Have you ever wondered what could be happening to intersex children being born in the rural parts of Kenya? I have asked myself this question severally and its time we talked about it. Am afraid we could be having silent murder of infant intersex persons going on in Kenya. Why do I say so? Our communities are not empowered enough to accept intersex persons as normal human beings but as taboos. A situation where a birth attendant or midwife in the villages assists a mother to deliver and see’s a child with two sexual organs, without prior knowledge of the same, I can only imagine the shock, panic and fear.
How does he/she answer the curious question of “Is it a boy or a girl?” to both the mother, father and community who could be waiting outside the delivery room? This could be a turning point for the child who is innocent. With the high cultural discrimination on intersex persons and LGBTI in general, my fear is as good as yours.
Six years ago, a midwife in Kenya delivered a child with male and female sexual organs. The father told her to kill it, but instead she hid it and raised it as her own. Two years later, the same thing happened again – and before long she was forced to flee to save the children’s lives.
Zainab was used to delivering babies. As a traditional birth attendant in rural western Kenya, she’d delivered dozens over the years. But none like the one in front of her now.
It had been a tricky birth, but nothing Zainab couldn’t handle. The umbilical cord had got twisted around the baby’s head and she’d had to think quickly, using a wooden spoon to untangle it.
After clearing the baby’s airway, she washed the child and cut and tied the umbilical cord. It was then that Zainab saw something she’d never seen before.
“When I looked to see if it was a boy or a girl, I saw two things protruding – this baby had male and female parts,” she says.
Instead of saying what she usually said at this point – “It’s a boy!” or “It’s a girl!” – Zainab handed the baby to its mother and simply told her, “Here is your baby.”
When the exhausted mother saw that her child’s sex was unclear, she was stunned. But when her husband arrived, he was in no doubt about what should happen next.
“He told me, ‘We can’t take this baby home. We want this baby to be killed.’ I told him that the child was God’s creation and must not be killed. But he insisted. So eventually I told him, ‘Leave the baby with me, I’ll kill it for you.’ But I did not kill the baby. I kept it.”
The father came back several times to check that Zainab had done what she’d promised. She hid the baby and insisted she had killed it. But this would not work forever.
“A year later, the parents somehow heard that their baby was alive and came to see me,” Zainab says. “They told me I must never reveal that the baby was theirs. I agreed and since then I’ve been raising the child as my own.”
It was an extraordinary – and risky – choice.
In Zainab’s community, and in many others in Kenya, an intersex baby is seen as a bad omen, bringing a curse upon its family and neighbours. By adopting the child, Zainab flouted traditional beliefs and risked being blamed for any misfortune.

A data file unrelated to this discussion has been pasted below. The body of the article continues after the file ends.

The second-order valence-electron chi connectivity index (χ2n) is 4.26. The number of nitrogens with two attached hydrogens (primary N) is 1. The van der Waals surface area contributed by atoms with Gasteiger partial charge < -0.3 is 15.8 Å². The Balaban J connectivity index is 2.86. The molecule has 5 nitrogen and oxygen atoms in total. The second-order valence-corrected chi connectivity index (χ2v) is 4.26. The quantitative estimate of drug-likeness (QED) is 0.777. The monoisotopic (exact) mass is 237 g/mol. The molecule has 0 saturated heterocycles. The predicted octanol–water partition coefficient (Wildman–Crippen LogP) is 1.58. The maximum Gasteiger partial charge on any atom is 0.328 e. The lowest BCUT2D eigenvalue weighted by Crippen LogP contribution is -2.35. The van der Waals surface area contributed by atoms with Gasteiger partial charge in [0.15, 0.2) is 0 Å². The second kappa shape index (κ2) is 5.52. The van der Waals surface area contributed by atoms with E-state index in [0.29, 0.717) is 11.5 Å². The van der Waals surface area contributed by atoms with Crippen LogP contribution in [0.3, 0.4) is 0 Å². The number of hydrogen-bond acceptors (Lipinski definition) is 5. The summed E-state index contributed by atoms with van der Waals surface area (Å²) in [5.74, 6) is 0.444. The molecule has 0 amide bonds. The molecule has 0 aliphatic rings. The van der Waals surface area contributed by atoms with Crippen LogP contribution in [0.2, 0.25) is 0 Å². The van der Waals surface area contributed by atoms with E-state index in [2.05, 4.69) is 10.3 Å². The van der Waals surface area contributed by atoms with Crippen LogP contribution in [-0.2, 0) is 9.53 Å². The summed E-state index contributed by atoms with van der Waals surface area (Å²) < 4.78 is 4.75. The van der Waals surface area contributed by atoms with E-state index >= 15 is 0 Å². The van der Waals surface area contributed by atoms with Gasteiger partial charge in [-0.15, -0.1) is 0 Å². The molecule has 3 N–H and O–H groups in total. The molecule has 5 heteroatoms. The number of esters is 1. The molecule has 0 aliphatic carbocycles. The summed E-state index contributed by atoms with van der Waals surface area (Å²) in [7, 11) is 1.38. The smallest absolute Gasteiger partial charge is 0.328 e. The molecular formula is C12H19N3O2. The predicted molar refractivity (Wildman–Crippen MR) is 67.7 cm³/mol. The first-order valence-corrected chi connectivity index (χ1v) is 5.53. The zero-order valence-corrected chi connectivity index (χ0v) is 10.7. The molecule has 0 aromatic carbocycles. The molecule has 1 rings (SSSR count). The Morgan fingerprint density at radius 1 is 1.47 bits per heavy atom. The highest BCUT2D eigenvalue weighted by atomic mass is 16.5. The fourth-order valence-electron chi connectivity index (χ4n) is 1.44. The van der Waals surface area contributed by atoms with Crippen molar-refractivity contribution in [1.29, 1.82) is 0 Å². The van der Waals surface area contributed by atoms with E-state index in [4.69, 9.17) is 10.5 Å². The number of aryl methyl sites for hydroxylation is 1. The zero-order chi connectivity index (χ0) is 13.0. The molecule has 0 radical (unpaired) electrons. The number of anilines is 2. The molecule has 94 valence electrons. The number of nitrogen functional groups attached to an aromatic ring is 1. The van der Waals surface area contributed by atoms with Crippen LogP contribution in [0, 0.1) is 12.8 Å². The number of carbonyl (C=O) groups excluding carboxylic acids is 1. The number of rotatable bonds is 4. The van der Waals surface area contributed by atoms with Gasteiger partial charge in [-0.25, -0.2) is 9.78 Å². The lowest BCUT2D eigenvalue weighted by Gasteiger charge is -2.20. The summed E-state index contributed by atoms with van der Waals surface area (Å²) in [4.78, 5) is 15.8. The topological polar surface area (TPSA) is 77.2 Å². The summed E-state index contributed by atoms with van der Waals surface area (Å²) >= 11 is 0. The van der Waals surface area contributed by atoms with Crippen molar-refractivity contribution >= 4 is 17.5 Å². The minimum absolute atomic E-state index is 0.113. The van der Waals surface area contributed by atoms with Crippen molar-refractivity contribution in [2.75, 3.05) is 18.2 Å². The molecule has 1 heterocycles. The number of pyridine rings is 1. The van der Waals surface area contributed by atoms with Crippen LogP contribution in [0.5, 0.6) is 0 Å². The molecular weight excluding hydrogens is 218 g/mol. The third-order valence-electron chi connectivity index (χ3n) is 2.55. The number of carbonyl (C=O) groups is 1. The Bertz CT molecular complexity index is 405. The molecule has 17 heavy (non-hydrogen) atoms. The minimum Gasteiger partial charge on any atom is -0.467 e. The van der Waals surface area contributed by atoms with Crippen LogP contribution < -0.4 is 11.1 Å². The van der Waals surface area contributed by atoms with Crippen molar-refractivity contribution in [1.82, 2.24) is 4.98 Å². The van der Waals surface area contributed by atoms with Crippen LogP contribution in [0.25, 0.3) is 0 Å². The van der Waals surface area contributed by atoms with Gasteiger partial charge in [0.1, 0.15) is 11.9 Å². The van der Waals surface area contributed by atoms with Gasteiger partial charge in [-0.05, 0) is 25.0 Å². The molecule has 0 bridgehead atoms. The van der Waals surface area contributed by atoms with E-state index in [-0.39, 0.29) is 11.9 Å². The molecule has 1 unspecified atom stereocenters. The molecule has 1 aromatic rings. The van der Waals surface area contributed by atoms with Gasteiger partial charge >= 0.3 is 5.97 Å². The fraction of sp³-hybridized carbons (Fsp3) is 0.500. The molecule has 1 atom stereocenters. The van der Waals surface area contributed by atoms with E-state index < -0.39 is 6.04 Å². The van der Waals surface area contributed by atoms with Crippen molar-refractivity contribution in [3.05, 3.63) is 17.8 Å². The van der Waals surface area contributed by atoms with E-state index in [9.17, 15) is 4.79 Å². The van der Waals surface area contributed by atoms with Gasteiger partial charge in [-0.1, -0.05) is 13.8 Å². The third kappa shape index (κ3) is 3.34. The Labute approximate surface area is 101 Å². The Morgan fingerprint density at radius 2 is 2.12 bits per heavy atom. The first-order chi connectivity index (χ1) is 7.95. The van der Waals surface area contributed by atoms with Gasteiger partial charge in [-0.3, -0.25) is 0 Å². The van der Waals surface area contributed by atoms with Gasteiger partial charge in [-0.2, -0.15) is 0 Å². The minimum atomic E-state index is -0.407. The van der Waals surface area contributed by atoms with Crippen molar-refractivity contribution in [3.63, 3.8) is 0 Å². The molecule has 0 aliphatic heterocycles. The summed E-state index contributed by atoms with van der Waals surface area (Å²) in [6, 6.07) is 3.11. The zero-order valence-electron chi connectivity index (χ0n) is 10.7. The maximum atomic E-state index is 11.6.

That was in 2012. But two years later Zainab was amazed to deliver a second intersex baby.
“This time, the parents didn’t ask me to kill the child. The mother was alone and she just fled and left me with the baby,” Zainab says.
Once again, she took the baby into her home and raised it as part of her family. But her husband – a fisherman on Lake Victoria – was not happy.
“When he went out to the lake to fish and had a bad catch, he blamed the children,” says Zainab.
“He said it was because they had brought a curse on us. He suggested I hand the children over to him so he could drown them in the lake. But I refused. I told him I would never allow that to happen. He became violent and we started fighting all the time.”
Zainab became so worried by her husband’s behaviour that she decided to leave him and take the children with her.
“It was a difficult choice for me because financially I had a comfortable life with my husband and we had grown-up children together and even grandchildren. But you can’t live in such an environment – with threats and fighting. I was forced to flee.”
If an intersex baby was born, automatically it is seen as a curse and that baby is not allowed to live. It is expected that the traditional birth attendant kills the child and tell the mother her baby is stillborn.
In the Luo culture, there is even a euphemism for how the baby is killed. Traditional birth attendants say that they had “broken the sweet potato”. This means they had used a hard-sweet potato to damage the baby’s delicate skull.
For Zainab’s adoptive children, such decisions are a long way off. They are healthy and happy and when she talks about them her face lights up. She’s visibly proud of them and the new life she’s built for herself. She still delivers babies when she’s needed, but makes her living mostly by buying and selling clothes and sandals.
“We all eat well and I can see that they are normal children. We talk, the older one helps with the household chores and my son thinks of them both as his siblings. They are all my family. It’s a miracle from God.”
When asked if she’s ever regretted her decision, Zainab laughs as if it’s a ridiculous question. “Should I throw them out? No, I’m their mum! They’re human beings and I have to take care of God’s creation.”
Her take is that the midwives and birth attendants should be trained on comprehensive sexuality to ensure they are well equipped to not only handle such sensitive birth cases but be agents of intersex human rights issues within the community.
Douglas Otieno Owila
Public Health Officer and Human Rights Activist